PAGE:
Group’s ‘terrorist’ label struck down

Times Staff Writer

In a victory for British politicians pushing for regime change in Iran, an appeals tribunal ruled Friday that their government had no authority to ban a leading Iranian opposition group as a terrorist organization.

The ruling, which could help the group gain legal status across Europe, was hailed by proponents of the cause as a significant boost to efforts to organize democratic opposition to the Islamic government in Tehran.

But by legitimizing an organization with a history of deadly attacks in Iran, the British panel’s decision could also undermine Iran’s willingness to cooperate on international anti-terrorism fronts and inject a new stumbling block into negotiations over the Persian Gulf nation’s nuclear program, British officials have warned.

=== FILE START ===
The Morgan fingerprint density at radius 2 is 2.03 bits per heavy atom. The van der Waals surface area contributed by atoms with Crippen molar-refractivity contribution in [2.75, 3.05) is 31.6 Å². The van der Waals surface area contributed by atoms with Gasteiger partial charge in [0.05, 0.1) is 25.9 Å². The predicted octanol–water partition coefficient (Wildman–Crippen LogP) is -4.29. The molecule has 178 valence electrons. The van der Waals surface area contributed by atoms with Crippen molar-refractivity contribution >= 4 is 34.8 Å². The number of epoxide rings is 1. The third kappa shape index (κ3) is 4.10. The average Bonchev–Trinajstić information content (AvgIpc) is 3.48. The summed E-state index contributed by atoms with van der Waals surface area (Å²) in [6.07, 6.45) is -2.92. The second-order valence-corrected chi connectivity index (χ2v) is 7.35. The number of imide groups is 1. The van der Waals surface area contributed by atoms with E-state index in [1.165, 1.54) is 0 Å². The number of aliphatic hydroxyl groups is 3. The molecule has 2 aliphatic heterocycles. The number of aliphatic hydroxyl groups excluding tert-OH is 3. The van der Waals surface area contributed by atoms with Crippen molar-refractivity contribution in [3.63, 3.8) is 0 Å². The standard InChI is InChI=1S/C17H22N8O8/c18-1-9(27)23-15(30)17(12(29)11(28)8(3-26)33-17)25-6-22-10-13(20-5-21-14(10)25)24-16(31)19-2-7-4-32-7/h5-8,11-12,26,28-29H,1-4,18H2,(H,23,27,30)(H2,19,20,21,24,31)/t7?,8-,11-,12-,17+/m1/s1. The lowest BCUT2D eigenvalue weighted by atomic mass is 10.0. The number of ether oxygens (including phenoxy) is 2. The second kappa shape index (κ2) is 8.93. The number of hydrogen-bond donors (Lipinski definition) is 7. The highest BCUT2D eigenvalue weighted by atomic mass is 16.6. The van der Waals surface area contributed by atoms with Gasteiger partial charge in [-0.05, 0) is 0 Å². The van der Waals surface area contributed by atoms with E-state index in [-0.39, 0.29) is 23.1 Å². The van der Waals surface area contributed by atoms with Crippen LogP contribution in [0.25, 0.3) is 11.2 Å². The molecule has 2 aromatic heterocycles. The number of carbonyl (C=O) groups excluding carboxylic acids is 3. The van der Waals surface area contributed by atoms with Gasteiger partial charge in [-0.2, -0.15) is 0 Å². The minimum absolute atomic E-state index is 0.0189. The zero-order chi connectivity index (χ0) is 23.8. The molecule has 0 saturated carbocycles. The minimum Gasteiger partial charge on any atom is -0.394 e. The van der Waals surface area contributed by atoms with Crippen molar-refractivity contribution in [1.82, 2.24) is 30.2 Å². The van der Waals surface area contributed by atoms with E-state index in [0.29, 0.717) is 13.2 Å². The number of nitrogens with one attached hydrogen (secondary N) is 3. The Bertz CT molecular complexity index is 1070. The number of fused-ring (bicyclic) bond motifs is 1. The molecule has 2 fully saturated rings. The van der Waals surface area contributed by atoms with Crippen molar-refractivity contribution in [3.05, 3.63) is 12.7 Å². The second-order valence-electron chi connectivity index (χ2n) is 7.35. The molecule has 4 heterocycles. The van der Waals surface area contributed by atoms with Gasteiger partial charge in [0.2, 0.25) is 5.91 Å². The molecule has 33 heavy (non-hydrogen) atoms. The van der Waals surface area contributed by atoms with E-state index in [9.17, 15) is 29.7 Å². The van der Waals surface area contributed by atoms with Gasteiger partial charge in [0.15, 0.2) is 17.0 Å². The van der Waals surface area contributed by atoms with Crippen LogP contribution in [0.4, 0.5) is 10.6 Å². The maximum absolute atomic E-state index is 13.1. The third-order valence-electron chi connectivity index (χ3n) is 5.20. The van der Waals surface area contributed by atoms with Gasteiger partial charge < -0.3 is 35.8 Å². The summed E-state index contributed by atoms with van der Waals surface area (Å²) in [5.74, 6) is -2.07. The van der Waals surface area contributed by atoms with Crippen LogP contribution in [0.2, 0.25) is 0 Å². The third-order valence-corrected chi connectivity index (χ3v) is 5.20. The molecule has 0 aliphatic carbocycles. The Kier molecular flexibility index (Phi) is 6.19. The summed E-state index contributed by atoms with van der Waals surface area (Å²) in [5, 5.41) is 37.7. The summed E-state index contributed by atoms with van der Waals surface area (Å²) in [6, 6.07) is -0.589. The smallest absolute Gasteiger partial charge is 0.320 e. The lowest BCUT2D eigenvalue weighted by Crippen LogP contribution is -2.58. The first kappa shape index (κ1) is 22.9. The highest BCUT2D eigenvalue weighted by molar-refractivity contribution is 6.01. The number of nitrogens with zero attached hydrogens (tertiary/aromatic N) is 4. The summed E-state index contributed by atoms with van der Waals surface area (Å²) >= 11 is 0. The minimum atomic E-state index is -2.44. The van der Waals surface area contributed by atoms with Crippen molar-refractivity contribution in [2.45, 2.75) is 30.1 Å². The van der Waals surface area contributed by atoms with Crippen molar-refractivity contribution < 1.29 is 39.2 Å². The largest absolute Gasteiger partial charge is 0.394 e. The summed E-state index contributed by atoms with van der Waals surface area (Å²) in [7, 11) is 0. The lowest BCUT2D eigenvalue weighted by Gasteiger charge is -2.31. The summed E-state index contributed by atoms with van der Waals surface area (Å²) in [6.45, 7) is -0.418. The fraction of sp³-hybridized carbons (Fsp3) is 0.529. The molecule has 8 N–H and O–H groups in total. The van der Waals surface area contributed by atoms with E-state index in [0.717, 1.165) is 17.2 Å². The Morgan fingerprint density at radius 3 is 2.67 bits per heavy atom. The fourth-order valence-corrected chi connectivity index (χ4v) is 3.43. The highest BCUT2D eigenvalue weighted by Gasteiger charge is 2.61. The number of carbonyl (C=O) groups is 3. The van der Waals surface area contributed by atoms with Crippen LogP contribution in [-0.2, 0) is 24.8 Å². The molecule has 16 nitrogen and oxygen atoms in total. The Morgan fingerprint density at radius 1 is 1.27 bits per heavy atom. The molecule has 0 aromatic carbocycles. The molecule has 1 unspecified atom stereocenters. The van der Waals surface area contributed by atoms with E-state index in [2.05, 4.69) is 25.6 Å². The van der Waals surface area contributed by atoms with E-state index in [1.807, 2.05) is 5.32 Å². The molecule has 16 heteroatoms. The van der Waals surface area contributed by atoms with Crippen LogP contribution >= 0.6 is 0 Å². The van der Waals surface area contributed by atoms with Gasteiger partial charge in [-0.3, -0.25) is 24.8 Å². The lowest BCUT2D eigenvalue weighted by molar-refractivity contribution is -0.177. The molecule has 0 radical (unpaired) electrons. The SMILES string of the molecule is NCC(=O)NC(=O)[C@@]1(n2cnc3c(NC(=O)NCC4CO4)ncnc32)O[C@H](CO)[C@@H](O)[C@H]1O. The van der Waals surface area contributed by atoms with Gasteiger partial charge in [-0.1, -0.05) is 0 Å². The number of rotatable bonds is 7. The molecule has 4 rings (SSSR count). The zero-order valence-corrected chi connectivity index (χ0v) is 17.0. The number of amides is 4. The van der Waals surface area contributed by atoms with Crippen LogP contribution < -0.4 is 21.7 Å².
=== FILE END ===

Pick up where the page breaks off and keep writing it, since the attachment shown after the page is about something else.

The successful appeal was filed by three dozen members of the British Parliament, many of whom say they hope to empower Iranian opposition groups to peacefully overthrow the government in Tehran.


“This judgment will help Iran build a new country,” said Robin Corbett, chairman of the parliamentary committee that filed the appeal. “Iran will be free.”

The British government said it would probably appeal the ruling.

The case involves the People’s Mujahedin, also known as the Mujahedin Khalq, which over the years has carried out bombings, assassinations and cross-border attacks aimed at unseating Iran’s government. The group maintains that it has abandoned violence and is working to promote democratic transition, but it says it cannot effectively carry out its political activities when it is banned as a terrorist organization.



Outlawed in U.S., Europe